Once the mule faces danger, it can be relatively unpredictable. When something scares this animal, it will run away or freeze in one place. That kind of contrast behavior appears because horses and donkeys react differently to danger.
Thanks to its flight reflex, the horse will run away when something scares it. Even when something as harmless as a rabbit runs in front of the horse, it will often take flight and leave its owner or ridder. On the other hand, a donkey will refuse to move when something scary is on its path, thanks to its freeze reflex.
The way each mule acts in such situations depends not on the traits it has inherited from its parents but more on the mule’s unique personality.
Attitude towards humans
Donkeys can be very approachable to work with, and they have an almost natural attraction to humans. On the other hand, horses are loyal and obedient only when appropriately trained. It is the same with mules.
If you show them patience and kindness, mules will trust you and listen to you. On the other hand, the mule won’t be such an excellent companion if you try to get your way by force.
The whole point of crossbreeding and making hybrid animals is getting the best of both parent species. The goal is to remove their negative traits and weaknesses during the crossbreeding process while the positive, desirable traits are passed on. That is called hybrid vigor. Mules are probably the best example of hybrid vigor.
They manifest high endurance, strength, intelligence, and the strong need for self-preservation passed on by the donkey sires. Hybrid vigor also provides a better immune system. That is why mules are less likely to catch diseases or parasites typical for horses and donkeys.
Sure-footedness, the ability to walk lightly on rough terrains, is another trait that comes from the donkey parent. The incredible speed and athletic abilities, along with elegant body structure, the mule inherits from the horse ancestors.
Since mules inherit a mix of horses’ and donkeys’ best characteristics, they are beneficial to humans. Plus, their hybrid vigor makes them sturdier than purebred parents.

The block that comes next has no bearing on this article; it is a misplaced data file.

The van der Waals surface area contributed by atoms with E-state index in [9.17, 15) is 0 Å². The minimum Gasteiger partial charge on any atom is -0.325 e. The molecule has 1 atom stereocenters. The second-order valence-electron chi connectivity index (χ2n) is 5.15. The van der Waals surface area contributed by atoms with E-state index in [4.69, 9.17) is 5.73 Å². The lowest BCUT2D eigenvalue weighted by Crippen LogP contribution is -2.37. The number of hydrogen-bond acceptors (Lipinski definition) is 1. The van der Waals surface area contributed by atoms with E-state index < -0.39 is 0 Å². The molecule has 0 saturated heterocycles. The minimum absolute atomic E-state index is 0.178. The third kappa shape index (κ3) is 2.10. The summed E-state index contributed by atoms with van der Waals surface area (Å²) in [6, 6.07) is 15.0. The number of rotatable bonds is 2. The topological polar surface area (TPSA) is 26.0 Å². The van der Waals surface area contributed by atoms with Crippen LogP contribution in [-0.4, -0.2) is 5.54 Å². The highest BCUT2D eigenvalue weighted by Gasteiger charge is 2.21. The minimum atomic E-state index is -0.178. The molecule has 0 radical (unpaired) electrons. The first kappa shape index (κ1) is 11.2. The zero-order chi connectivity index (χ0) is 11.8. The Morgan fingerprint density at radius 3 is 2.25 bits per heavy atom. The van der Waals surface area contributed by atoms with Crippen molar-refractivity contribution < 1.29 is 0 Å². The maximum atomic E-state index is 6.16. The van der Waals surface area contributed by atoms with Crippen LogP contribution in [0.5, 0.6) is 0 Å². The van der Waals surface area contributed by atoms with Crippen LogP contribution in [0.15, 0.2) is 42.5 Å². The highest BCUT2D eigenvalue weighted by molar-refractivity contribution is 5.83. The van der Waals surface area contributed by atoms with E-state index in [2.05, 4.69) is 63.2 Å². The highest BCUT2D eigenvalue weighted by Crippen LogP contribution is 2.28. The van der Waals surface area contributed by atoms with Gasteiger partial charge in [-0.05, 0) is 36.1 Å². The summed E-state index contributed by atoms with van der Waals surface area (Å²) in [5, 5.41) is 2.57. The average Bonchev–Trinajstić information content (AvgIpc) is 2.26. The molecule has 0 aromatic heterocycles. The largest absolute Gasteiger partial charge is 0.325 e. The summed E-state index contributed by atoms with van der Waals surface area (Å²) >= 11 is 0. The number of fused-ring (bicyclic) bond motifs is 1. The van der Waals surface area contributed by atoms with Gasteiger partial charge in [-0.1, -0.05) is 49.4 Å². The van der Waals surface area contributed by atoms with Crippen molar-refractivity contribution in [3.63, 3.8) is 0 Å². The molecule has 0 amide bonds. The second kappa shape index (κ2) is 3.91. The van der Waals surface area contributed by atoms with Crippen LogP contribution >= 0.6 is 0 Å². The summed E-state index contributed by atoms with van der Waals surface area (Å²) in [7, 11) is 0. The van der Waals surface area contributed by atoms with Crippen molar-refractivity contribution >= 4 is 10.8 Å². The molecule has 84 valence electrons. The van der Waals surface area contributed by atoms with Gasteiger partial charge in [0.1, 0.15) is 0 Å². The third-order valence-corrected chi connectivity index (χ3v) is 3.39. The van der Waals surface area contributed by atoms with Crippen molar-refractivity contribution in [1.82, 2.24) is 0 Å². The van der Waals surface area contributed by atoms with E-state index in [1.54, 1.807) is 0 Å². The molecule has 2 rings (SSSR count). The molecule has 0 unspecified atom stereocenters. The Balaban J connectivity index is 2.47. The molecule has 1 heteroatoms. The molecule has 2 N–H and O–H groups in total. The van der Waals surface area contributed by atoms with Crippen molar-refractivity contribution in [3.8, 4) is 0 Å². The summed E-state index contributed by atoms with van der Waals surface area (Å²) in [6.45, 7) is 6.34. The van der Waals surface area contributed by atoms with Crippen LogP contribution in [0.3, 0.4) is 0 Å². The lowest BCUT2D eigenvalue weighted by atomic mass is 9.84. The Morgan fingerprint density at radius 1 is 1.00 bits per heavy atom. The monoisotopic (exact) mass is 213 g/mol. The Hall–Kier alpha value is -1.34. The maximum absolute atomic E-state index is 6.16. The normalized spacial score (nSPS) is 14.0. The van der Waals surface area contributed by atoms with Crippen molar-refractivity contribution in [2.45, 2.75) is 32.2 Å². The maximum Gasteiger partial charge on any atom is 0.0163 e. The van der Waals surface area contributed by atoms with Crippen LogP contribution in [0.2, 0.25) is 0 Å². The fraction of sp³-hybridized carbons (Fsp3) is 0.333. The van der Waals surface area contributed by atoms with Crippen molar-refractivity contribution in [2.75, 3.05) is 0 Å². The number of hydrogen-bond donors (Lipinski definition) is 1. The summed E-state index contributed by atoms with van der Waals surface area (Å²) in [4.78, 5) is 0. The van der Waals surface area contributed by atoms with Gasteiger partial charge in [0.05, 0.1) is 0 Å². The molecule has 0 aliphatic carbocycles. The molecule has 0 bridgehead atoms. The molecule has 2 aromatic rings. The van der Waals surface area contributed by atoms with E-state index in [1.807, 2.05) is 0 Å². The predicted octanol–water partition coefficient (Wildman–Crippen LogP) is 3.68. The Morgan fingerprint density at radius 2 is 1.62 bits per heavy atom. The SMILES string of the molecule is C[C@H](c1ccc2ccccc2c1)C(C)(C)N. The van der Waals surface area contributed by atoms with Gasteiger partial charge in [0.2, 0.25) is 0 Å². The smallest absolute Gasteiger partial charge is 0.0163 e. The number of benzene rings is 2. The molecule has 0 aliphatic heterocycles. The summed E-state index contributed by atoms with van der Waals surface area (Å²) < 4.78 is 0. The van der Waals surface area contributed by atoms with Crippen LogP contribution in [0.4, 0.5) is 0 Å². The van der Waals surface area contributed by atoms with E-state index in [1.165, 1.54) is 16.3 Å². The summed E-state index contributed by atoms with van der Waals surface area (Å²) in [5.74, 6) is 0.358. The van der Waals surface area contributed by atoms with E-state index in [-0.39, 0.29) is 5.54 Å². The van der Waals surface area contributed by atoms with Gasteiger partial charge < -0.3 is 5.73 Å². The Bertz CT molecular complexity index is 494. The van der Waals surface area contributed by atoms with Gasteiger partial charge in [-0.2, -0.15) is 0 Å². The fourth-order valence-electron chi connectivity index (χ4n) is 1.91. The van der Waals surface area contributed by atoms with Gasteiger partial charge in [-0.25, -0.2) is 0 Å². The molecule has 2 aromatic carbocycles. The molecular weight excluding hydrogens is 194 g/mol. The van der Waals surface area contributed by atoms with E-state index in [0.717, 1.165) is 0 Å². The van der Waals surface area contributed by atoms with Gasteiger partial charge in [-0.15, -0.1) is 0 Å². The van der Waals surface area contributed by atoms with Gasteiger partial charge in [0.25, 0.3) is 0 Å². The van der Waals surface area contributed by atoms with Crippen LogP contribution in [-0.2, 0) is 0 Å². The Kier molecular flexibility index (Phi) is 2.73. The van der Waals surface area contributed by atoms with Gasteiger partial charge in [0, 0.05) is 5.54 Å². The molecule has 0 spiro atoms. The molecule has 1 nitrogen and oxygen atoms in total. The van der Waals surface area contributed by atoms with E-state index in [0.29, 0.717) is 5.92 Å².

For instance, mules can jump high from a standing start, even above their own height. They always inherit both intelligence and obedience, so they gladly accept training and learn quickly. Plus, they behave well under the saddle.
Mules are incredibly sure on their feet, and they can walk long distances on rough and uneven terrains with much less effort than horses. For that reason, people have used them for carrying cargo across mountains and rocky or steep trails for centuries.
Mules also have a pretty large carrying capacity. They can transport more weight than the horse of the same size due to their specific muscle structure. Extreme temperatures are usually not a problem for these animals, as well. They handle harsh climates much better than horses.
Using mules instead of horses for transport has another significant advantage. Mules require less food. That means it not only costs less to feed them, but they can also carry more goods or equipment because their food takes less space.
The mixture of flight and freeze reflexes makes mules less likely to run away when they face danger. That trait was crucial in war times. Unlike horses that run away due to sudden noise, mules were more reliable for transporting ammunition and supplies in areas hit by the conflict.
Advantages of Mules in Modern Times
Mules are excellent draft animals and can transport all kinds of supplies, equipment, and people. That can come in handy even in the modern world because they can go to the areas that motor vehicles can’t access. For people who need to go to rocky mountain areas, canyons, or unstable ground, mules are irreplaceable.
When two animal species are similar enough, like horses and donkeys, people can crossbreed them and make hybrid animals that inherit the best of both parents. Pairing male donkeys and female horses result in mules, incredibly strong and valuable animals in everyday life.